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Experiences with Node.js: Researching Node

This is the first post in a series of 3 about my experiences with Node.js. I will follow up with posts that including my experiences porting a RESTful service from Java, some benchmarks comparing the Node.js service and the Java service and my final thoughts from these experiences. Node.js  has become somewhat of a buzz word in the tech space over the last year or so. The term “Node” has almost become synonymous with server-side JavaScript. More and more managers are talking and raising questions about Node.js. With it growing in popularity and having a stable API, it seems like a great time to dive in and research it. I think my boss wanted to take on this research task, but I kinda stole it from him while he was on vacation. Yeah, I am a geek like that. If you aren’t familiar with Node.js, it is a JavaScript-based application platform created by Joyent, Inc. Their website describes it as “…a platform built on Chrome’s JavaScript runtime for easily building fast, scalable network applications. Node.js uses an event-driven, non-blocking I/O model that makes it lightweight and efficient, perfect for data-intensive real-time applications that run across distributed devices.” Not bad for tech geek marketing speak. My tests and information are based on the v0.6.8 of NodeJS. Between my initial research and the writing of this article, there have been seven separate releases...

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To Doctype, Or Not To Doctype, That Is The Question.

The spread of prominent marketshare between multiple browser versions and platforms has made pixel perfect web design a challenge over the last decade. Each browser may layout HTML elements differently. Some of these layout instructions have been dictated by standards; others by different implementations in the browsers. Specifying a Document Type Declaration, or DOCTYPE, when writing HTML is considered a standard and best practice in order to properly instruct the browser how the HTML should be rendered. In reality, most web developers know that using a doctype does not guarantee cross-browser compatibility or presentation consistency. However, it is a step closer to simplifying a singular code-base for each browser. No Doctype? Some developers believe that the best doctype is no doctype at all. The approach is to use “quirks mode” or the browsers native rendering instructions and write specific styles and markup for each supported browser (or version of a browser). The thought process here is that by not forcing a standard, fewer bugs may occur, a nightmare faced when working in legacy browsers such as Internet Explorer 6. The purpose of quirks mode was intended for backwards compatibility purposes of legacy web sites and not for developing against it as a standard. The no doctype approach opens the door to bad web development and unreadable code littered with conditional logic and different markup, styles and code for each browser. The future maintainability of the...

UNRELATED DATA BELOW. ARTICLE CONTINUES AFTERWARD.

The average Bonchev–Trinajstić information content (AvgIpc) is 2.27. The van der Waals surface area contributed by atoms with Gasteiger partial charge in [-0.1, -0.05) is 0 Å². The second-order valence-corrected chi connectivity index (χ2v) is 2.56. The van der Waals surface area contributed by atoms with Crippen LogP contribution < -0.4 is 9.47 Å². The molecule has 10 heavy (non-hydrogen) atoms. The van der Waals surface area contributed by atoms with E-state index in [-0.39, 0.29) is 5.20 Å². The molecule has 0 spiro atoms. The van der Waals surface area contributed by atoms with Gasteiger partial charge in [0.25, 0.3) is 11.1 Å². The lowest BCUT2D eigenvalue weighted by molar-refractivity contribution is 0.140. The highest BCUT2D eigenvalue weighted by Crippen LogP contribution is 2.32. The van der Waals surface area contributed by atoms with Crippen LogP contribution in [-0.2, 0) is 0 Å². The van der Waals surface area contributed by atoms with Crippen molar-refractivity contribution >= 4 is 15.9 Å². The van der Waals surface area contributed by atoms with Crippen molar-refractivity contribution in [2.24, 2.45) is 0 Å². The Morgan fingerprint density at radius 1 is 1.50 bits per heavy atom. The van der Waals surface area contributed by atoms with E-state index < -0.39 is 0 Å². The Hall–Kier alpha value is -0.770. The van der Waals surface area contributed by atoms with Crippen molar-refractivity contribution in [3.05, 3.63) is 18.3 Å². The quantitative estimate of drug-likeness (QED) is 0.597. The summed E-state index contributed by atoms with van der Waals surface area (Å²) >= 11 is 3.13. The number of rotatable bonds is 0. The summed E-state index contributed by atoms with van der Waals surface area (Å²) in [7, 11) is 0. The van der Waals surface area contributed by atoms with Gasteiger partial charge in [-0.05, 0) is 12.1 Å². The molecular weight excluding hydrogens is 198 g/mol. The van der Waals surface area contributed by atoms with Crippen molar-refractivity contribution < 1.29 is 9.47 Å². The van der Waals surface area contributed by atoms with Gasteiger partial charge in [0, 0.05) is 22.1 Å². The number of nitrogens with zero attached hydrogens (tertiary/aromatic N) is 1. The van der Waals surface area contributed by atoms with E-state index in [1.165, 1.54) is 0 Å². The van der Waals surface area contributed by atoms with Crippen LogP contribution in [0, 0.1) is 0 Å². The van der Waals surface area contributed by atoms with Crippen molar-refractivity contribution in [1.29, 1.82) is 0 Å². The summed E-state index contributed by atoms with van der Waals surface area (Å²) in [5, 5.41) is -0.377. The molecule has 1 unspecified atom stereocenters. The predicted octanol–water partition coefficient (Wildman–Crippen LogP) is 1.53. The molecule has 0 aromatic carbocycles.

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About Me

Josh Zeigler

My name is Josh Zeigler and live in Powell, Ohio. I am a family guy, tech geek, sports nut, Disney addict, and amateur triathlete. This is my personal blog site and digital playground. Here, I write about my life and anything that is on my mind...